A Partner's Touch Could Ease Our Pain

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Those corny old love songs might be on to something after all. Scientists say the touch of a partner’s hand can both relieve pain and restore the physiological connection that pain interrupts. They published their findings in the journal Nature Scientific Reports.

Social animals love living in synch. Fireflies flash at the same time; predators prowl in unison toward their prey. Friends walking together unconsciously fall in step. Choir members’ hearts beat as one when they sing. Scientists believe these rhythmic connections may have developed to strengthen the community and the individual, making both more resilient and more likely to survive.

The same may be true of touch, a force so powerful that animals in experiments consistently choose it over food.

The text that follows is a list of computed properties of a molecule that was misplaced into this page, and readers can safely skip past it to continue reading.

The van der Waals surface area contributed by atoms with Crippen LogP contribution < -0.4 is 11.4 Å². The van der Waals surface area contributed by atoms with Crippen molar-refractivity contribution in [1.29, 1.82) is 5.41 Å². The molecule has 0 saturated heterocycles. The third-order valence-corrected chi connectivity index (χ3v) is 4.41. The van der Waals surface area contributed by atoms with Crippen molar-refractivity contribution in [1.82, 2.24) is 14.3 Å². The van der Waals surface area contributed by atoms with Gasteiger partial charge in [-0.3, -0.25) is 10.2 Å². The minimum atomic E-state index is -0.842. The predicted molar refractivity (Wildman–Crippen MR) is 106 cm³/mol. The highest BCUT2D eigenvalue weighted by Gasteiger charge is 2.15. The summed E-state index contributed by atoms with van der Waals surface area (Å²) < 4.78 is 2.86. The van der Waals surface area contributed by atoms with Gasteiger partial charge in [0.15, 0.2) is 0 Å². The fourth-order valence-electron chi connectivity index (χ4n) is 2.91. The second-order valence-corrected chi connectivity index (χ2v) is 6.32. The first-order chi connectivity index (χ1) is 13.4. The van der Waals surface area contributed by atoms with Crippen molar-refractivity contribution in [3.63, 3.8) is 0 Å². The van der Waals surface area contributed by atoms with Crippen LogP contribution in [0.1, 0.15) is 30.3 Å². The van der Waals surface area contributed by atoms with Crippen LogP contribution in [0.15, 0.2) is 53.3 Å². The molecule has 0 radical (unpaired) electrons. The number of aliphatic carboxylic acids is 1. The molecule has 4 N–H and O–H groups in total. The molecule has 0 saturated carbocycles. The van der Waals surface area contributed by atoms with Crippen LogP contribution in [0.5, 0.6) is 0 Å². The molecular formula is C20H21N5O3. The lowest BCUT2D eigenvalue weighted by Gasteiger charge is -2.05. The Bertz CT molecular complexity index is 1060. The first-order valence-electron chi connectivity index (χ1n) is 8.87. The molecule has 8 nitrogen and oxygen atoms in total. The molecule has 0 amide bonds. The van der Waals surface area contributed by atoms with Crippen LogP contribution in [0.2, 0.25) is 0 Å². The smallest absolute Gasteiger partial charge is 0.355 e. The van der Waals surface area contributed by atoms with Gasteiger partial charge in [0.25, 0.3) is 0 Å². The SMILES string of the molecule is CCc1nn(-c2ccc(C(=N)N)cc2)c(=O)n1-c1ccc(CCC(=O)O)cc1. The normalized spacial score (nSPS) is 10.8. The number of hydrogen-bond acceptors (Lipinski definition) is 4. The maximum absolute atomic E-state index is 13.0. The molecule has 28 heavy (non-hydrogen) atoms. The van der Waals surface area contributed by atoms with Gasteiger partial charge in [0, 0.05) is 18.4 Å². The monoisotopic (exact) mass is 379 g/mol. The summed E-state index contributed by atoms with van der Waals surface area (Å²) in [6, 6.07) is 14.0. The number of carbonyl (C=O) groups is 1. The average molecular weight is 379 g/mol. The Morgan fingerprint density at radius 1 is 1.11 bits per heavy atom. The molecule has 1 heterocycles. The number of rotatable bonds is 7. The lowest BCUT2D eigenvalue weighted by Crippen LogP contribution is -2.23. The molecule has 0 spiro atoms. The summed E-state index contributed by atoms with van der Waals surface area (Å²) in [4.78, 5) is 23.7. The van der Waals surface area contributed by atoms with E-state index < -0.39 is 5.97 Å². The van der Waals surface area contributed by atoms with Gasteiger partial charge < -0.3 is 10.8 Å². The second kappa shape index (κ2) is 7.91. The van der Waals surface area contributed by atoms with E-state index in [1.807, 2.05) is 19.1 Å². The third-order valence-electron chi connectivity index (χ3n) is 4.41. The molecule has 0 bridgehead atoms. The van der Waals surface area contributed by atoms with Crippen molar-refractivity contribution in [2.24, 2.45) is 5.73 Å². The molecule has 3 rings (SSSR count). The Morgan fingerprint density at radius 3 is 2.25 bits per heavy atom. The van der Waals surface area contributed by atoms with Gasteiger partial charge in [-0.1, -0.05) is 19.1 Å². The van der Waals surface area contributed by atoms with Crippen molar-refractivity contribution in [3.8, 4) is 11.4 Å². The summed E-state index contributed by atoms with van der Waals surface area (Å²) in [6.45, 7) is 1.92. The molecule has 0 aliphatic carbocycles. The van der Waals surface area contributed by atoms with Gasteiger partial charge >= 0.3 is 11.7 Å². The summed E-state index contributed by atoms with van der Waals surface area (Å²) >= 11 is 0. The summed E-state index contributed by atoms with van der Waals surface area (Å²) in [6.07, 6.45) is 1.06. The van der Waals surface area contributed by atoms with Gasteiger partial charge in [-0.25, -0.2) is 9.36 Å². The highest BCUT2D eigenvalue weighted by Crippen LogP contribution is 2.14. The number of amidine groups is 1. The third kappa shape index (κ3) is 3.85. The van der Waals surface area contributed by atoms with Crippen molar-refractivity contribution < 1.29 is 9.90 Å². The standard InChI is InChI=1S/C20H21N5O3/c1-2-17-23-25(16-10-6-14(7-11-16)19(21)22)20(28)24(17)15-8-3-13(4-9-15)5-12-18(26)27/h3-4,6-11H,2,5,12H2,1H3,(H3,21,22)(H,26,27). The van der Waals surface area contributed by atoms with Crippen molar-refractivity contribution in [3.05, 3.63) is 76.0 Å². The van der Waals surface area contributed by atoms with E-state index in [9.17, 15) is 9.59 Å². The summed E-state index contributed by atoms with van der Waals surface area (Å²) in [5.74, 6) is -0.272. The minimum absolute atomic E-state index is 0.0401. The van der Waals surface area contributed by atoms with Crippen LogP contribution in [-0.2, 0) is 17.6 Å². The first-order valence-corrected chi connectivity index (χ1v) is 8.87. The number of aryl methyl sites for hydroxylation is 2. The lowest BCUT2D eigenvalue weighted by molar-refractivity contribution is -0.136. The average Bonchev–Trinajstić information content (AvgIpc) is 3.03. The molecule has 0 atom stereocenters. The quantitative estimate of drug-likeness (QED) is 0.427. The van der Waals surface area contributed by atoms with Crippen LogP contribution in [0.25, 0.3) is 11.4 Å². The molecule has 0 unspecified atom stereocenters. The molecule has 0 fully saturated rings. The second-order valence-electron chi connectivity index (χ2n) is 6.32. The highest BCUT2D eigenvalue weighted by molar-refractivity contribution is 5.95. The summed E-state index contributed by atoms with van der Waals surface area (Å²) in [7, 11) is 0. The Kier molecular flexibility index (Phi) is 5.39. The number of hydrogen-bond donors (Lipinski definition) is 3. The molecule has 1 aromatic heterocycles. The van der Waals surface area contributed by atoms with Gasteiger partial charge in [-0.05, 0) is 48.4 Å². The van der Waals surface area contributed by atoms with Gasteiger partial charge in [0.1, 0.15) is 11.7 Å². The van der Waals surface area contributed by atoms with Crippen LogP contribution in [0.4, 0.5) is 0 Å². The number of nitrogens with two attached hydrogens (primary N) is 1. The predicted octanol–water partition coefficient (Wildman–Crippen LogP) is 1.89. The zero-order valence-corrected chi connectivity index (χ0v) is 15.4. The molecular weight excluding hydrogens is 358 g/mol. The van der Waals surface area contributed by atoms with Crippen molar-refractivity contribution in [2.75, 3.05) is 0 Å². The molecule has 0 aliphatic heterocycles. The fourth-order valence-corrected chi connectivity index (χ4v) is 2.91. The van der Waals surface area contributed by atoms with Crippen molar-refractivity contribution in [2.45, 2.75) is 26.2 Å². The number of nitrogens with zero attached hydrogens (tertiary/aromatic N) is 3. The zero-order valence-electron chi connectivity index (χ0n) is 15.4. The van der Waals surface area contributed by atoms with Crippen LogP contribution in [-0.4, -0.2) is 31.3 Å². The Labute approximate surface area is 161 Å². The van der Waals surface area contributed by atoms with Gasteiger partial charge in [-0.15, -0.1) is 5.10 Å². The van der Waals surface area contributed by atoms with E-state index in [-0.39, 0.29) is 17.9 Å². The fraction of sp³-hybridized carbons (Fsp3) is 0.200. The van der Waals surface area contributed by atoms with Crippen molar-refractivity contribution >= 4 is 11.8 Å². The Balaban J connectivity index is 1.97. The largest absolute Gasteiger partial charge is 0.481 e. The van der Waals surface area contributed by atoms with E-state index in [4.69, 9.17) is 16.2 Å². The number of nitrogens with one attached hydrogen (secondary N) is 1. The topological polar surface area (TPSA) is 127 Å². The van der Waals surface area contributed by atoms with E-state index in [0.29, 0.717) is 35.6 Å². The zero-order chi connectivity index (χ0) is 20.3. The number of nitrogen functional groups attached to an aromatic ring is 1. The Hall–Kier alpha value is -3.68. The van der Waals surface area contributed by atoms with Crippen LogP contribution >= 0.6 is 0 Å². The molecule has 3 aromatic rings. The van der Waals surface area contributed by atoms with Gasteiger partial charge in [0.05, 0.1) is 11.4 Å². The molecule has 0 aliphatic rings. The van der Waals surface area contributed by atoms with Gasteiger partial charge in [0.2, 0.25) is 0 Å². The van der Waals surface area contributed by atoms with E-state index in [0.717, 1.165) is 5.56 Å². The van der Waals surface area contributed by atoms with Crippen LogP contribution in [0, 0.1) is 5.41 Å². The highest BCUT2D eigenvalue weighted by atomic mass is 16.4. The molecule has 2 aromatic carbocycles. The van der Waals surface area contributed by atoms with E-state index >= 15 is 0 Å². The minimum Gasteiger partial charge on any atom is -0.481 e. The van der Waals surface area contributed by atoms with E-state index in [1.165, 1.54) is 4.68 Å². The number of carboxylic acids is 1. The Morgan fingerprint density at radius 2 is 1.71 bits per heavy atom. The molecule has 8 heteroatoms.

Pain researcher Pavel Goldstein of Cognitive and Affective Neuroscience Lab at CU Boulder had both these ideas on his mind in the delivery room as his wife gave birth to their daughter.

"My wife was in pain," he said in a statement, "and all I could think was, 'What can I do to help her?' I reached for her hand and it seemed to help," he recalls. "I wanted to test it out in the lab: Can one really decrease pain with touch, and if so, how?"

Goldstein and his colleagues set up a simple experiment, recruiting 22 long-term heterosexual couples. They brought the couples into the lab and hooked each person up to instruments to measure their heartbeat and breath. Some of the couples sat together, holding hands; some sat slightly apart; and some were seated in separate rooms.

Then the researchers zapped each woman’s forearm with a low amount of heat, just enough to cause pain, for 2 minutes.

Before the pain began, couples who sat in the same room experienced a concrete physiological connection. Their heartbeats and their breathing rates synched.

Then the pain came, and that connection went away—unless they were holding hands.

The same physical contact was also associated with decreased pain levels. Women hurt less when the men they loved took their hands.

The researchers can't say for sure why this is the case. "It could be that touch is a tool for communicating empathy, resulting in an analgesic, or pain-killing, effect," Goldstein said.